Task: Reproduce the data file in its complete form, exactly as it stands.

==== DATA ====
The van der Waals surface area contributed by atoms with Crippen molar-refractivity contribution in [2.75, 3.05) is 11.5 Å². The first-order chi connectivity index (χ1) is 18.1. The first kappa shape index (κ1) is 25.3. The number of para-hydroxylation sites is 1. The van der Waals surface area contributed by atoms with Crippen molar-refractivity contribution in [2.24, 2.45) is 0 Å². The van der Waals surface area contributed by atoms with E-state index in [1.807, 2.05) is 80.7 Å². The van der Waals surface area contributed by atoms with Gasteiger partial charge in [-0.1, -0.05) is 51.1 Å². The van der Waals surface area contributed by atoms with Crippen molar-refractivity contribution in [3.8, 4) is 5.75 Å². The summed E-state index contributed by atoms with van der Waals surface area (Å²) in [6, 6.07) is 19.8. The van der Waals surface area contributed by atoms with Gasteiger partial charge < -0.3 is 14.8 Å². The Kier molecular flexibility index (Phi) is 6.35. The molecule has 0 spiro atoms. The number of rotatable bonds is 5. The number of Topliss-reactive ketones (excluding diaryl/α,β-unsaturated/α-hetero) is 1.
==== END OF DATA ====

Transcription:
The van der Waals surface area contributed by atoms with Crippen molar-refractivity contribution in [2.75, 3.05) is 11.5 Å². The first-order chi connectivity index (χ1) is 18.1. The first kappa shape index (κ1) is 25.3. The number of para-hydroxylation sites is 1. The van der Waals surface area contributed by atoms with Crippen molar-refractivity contribution in [2.24, 2.45) is 0 Å². The van der Waals surface area contributed by atoms with E-state index in [1.807, 2.05) is 80.7 Å². The van der Waals surface area contributed by atoms with Gasteiger partial charge in [-0.1, -0.05) is 51.1 Å². The van der Waals surface area contributed by atoms with Crippen molar-refractivity contribution in [3.8, 4) is 5.75 Å². The summed E-state index contributed by atoms with van der Waals surface area (Å²) in [6, 6.07) is 19.8. The van der Waals surface area contributed by atoms with Gasteiger partial charge < -0.3 is 14.8 Å². The Kier molecular flexibility index (Phi) is 6.35. The molecule has 0 spiro atoms. The number of rotatable bonds is 5. The number of Topliss-reactive ketones (excluding diaryl/α,β-unsaturated/α-hetero) is 1.